Exception Handling in C++

By  Falak Hasija    9 - 17 August, 20
exception handling c++

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One of the fundamental aspects of programming is error handling. A program needs a facility to handle potential errors and abnormal conditions. 

Several types of errors can occur when we run a program. Some occur when the user enters bad data. Some, such as a disk read error, occurs when the hardware fails. Some occur when a programming error, such as a bad pointer, causes the program to fail.

HANDLING ERRORS:

TRADITIONAL ERROR HANDLING: Traditional error handling uses the return value from a function to communicate status. If the function is successful, it returns 0 to indicate that there were no errors.

If an error occurs, the function returns a unique number to identify the error. 

TRADITIONAL ERROR LOGIC:

#include

using namespace std;

int main()

{

cout<<"Enter the dividend: ";

double dividend;

cin>>dividend;

cout<<"Enter the divisor: ";

double divisor;

cin>>divisor;

if(divisor==0)

{

cout<<"**Error 100:divisor 0";

exit(100);

}

double quotient=dividend/divisor;

cout<<"Quotient is: "<<quotient<

return 0;

}    //main

 

Results;

Enter the dividend: 7

Enter the divisor: 0

**Error 100:divisor 0

USING THE EXCEPTION HANDLING MECHANISM:

A better way of handling is to use the exception handling mechanism of C++.

What is an exception?

An exception is an event that signals the occurrence of an error. 

Note: The error detection logic is coded in a special construct called the try statement.

The error handling logic is coded in another construct called the catch statement.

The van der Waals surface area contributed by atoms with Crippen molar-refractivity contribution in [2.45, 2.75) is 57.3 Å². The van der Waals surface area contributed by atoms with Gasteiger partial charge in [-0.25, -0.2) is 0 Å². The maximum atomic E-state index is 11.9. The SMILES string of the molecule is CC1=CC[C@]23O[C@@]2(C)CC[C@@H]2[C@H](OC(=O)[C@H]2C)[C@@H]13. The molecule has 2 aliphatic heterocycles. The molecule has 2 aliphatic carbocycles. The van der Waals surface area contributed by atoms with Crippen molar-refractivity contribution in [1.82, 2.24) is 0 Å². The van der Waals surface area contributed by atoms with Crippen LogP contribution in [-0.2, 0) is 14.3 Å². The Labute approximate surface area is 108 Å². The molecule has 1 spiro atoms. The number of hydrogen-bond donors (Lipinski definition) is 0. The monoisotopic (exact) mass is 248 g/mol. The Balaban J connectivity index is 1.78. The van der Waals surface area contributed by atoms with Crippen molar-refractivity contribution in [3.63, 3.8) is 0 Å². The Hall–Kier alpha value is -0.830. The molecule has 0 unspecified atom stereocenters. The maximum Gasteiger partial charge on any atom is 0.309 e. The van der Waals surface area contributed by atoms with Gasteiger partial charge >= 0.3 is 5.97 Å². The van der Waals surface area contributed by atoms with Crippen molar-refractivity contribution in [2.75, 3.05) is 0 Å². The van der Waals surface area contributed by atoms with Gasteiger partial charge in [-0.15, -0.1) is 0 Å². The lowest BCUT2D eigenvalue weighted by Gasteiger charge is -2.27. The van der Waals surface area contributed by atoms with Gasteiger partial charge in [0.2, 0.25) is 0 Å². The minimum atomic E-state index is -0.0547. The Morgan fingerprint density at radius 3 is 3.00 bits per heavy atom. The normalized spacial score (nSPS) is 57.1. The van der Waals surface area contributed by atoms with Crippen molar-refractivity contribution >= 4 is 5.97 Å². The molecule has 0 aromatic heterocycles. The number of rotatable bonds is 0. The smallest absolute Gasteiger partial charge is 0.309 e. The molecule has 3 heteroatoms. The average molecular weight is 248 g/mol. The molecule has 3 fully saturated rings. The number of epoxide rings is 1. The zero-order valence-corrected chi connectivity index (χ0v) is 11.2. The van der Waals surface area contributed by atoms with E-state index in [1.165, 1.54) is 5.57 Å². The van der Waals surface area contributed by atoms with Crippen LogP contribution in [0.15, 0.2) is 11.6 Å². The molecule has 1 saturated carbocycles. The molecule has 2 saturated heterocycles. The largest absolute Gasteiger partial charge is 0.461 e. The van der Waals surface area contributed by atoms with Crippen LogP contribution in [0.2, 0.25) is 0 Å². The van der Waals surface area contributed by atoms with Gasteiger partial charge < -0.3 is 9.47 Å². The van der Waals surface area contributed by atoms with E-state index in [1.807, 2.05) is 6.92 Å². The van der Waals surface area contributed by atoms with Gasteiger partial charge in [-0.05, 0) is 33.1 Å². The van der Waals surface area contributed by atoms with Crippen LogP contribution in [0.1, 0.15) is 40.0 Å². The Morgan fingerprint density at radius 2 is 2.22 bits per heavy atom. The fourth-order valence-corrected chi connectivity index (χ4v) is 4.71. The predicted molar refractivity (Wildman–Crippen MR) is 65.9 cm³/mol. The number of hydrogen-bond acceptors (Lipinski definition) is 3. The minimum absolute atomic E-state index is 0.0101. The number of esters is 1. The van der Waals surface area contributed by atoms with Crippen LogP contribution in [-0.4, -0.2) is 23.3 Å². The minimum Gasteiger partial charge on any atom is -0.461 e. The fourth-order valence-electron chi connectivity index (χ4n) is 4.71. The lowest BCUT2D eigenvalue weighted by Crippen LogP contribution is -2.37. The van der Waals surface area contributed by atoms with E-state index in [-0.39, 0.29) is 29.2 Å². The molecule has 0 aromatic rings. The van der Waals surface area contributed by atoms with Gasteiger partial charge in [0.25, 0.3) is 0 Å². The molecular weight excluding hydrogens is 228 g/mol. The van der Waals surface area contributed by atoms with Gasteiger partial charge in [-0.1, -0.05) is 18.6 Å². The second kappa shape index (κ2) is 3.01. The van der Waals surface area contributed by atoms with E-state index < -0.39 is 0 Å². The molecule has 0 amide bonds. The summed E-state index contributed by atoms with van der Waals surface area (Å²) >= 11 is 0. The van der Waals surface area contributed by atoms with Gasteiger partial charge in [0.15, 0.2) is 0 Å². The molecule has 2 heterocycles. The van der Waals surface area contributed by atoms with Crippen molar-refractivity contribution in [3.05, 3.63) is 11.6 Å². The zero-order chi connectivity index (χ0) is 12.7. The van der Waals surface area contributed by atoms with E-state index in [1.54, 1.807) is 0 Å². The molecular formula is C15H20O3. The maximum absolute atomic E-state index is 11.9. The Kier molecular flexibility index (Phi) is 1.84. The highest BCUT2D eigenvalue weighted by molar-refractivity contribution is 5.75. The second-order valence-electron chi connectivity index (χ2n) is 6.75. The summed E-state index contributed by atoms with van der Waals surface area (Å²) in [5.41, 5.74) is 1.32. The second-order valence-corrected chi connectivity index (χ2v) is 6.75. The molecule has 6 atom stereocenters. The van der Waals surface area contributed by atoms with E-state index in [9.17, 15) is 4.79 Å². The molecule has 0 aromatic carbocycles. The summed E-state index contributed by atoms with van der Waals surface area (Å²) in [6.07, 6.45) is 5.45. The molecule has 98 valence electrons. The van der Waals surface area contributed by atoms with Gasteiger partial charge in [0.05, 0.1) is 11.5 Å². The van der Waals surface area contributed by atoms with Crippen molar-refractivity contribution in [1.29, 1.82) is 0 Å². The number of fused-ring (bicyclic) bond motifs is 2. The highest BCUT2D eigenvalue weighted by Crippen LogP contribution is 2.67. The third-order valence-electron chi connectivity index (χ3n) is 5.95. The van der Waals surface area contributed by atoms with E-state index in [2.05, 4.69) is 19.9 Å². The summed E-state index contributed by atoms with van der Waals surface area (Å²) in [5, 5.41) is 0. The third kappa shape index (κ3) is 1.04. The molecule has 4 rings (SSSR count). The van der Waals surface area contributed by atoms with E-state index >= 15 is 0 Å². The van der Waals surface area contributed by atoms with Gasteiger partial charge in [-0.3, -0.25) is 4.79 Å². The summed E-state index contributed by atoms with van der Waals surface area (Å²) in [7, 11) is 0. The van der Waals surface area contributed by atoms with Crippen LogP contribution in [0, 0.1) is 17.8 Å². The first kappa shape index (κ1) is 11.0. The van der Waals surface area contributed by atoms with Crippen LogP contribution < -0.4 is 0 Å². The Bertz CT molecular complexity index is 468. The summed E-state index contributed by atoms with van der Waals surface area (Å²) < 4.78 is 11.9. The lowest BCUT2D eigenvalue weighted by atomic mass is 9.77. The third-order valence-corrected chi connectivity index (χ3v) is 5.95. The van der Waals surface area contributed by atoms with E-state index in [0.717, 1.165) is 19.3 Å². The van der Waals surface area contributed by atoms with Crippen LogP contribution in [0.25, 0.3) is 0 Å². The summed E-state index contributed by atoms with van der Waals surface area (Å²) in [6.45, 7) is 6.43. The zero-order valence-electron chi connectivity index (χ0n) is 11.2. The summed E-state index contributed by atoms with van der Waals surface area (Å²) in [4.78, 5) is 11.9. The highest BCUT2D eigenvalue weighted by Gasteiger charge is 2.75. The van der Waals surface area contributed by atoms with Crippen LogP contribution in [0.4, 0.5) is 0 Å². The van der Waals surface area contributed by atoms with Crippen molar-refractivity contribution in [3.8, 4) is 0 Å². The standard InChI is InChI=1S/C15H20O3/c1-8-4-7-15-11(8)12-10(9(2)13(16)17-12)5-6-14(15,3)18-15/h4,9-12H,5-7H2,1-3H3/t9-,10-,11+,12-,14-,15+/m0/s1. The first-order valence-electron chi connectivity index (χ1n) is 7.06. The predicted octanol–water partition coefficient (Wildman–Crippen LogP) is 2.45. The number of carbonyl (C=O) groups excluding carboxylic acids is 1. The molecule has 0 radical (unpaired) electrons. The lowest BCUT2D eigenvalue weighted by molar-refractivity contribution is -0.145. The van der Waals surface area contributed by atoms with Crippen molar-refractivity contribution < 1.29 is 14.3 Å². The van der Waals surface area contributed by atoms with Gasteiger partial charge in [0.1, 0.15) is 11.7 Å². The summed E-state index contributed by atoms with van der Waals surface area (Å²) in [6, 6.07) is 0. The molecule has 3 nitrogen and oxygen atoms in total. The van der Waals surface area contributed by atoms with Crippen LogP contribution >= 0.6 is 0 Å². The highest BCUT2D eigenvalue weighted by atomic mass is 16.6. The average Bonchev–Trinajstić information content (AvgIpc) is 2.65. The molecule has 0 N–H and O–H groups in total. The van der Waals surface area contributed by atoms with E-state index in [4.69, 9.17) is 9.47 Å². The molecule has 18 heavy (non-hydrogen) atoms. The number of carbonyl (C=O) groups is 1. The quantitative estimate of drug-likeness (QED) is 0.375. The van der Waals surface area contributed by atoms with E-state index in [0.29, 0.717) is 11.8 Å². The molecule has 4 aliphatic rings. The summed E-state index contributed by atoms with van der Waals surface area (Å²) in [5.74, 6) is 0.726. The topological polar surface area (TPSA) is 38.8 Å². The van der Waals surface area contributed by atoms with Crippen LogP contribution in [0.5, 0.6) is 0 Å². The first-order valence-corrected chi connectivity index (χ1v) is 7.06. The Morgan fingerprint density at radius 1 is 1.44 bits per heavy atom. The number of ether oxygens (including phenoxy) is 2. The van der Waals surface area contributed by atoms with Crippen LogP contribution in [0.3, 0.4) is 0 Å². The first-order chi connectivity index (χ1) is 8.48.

TRY AND CATCH STATEMENT

Try Statement: This statement allows us to encapsulate the codes that may create an exception. It is designed as a compound statement; the braces are required only if there is one statement. Whenever an error, such as divide by zero, is detected, the try statement transfers control to the catch statement by throwing an exception. If no error is detected, the try statement executes normally and the catch statement is ignored.

Throw Statement: This statement inside the try statement raises an exception by throwing a variable object to the catch statement.

Catch Statement: This statement is an exception handler that receives the object raised the throw statement. It contains whatever logic is necessary to handle the exception. Once again it is a compound statement, and the braces are required. If no catch statement is provided when an exception is thrown, the program aborts. The catch statement requires an object whose type matches the type of variable or object thrown in the try statement.

CATCH DIVIDE BY ZERO:

#include

using namespace std;

int main()

{

cout<<"Enter the dividend: ";

double dividend;

cin>>dividend;

cout<<"Enter the divisor: ";

double divisor;

cin>>divisor;

try

{

if(divisor==0.00)

throw divisor;

double quotient=divided/divisor;

cout<<"Quotient is: "<

}//try

catch(double& error)

{

cout<<"**Error 100: divisor: 0";

exit(100);

}//catch

return 0;

}//main

 

PROPAGATING EXCEPTION:

One more way to handle errors is to throw an error in a separate function and be caught in the calling function.

 
 
DIVIDE WITH EXCEPTION HANDLING:

#include

using namespace std;

double divide (double quot, double dvar);

int main()

{

cout<<"Enter the dividend: ";

double dividend;

cin>> dividend;

cout<<"Enter the divisor: ";

double divisor;

cin>>divisor;

try

{

double quotient = divide (dividend, divisor);

cout<<"Quotient is: "<

}//try

catch (double& error)

{

cout<<"**Error 100: divisor 0";

exit(100);

}//catch

cout<<"End of exception handling test\n";

return 0;

}//main

double divide (double dvnd, double dver)

{

if(dvar==0)

throw dvar;

return dvnd/dver;

}//divide

 

Results:

Run 1:

Enter the dividend: 7

Enter the divisor: 0

**Error 100: divisor 0

Run 2:

Enter the dividend: 7

Enter the divisor: 3

End of exception handling test

 

Re-Throwing an exception:

Sometimes, the exception handler cannot completely handle the exception. When this happens, it handles as much as it can and re-throws the exception to the higher-level function that called it. 

A re-throw statement uses throw without an object identifier.

 

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